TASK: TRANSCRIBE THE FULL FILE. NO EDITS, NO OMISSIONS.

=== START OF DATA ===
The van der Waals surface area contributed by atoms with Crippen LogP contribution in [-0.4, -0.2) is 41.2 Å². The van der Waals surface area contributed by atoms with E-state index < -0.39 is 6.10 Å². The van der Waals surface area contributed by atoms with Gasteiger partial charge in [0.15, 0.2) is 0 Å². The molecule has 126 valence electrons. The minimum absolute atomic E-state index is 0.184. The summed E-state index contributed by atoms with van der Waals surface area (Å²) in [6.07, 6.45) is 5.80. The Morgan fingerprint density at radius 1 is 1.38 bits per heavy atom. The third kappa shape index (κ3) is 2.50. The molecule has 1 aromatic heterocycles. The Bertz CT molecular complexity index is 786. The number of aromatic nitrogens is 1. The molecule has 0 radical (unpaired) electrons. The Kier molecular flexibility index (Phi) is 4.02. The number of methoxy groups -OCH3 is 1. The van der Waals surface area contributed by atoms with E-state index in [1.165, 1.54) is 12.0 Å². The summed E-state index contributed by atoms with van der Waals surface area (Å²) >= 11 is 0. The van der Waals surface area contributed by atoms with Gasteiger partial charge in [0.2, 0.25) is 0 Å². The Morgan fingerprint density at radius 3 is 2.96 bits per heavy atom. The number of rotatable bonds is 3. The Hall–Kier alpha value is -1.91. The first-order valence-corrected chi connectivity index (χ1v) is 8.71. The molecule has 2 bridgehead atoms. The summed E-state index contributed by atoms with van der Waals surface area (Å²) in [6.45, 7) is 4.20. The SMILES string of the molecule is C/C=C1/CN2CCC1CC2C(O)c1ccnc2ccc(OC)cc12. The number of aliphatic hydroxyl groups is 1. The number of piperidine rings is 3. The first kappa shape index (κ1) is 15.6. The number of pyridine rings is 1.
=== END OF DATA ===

The van der Waals surface area contributed by atoms with Crippen LogP contribution in [-0.4, -0.2) is 41.2 Å². The van der Waals surface area contributed by atoms with E-state index < -0.39 is 6.10 Å². The van der Waals surface area contributed by atoms with Gasteiger partial charge in [0.15, 0.2) is 0 Å². The molecule has 126 valence electrons. The minimum absolute atomic E-state index is 0.184. The summed E-state index contributed by atoms with van der Waals surface area (Å²) in [6.07, 6.45) is 5.80. The Morgan fingerprint density at radius 1 is 1.38 bits per heavy atom. The third kappa shape index (κ3) is 2.50. The molecule has 1 aromatic heterocycles. The Bertz CT molecular complexity index is 786. The number of aromatic nitrogens is 1. The molecule has 0 radical (unpaired) electrons. The Kier molecular flexibility index (Phi) is 4.02. The number of methoxy groups -OCH3 is 1. The van der Waals surface area contributed by atoms with E-state index in [1.165, 1.54) is 12.0 Å². The summed E-state index contributed by atoms with van der Waals surface area (Å²) >= 11 is 0. The van der Waals surface area contributed by atoms with Gasteiger partial charge in [0.2, 0.25) is 0 Å². The Morgan fingerprint density at radius 3 is 2.96 bits per heavy atom. The number of rotatable bonds is 3. The Hall–Kier alpha value is -1.91. The first-order valence-corrected chi connectivity index (χ1v) is 8.71. The molecule has 2 bridgehead atoms. The summed E-state index contributed by atoms with van der Waals surface area (Å²) in [6.45, 7) is 4.20. The SMILES string of the molecule is C/C=C1/CN2CCC1CC2C(O)c1ccnc2ccc(OC)cc12. The number of aliphatic hydroxyl groups is 1. The number of piperidine rings is 3. The first kappa shape index (κ1) is 15.6. The number of pyridine rings is 1.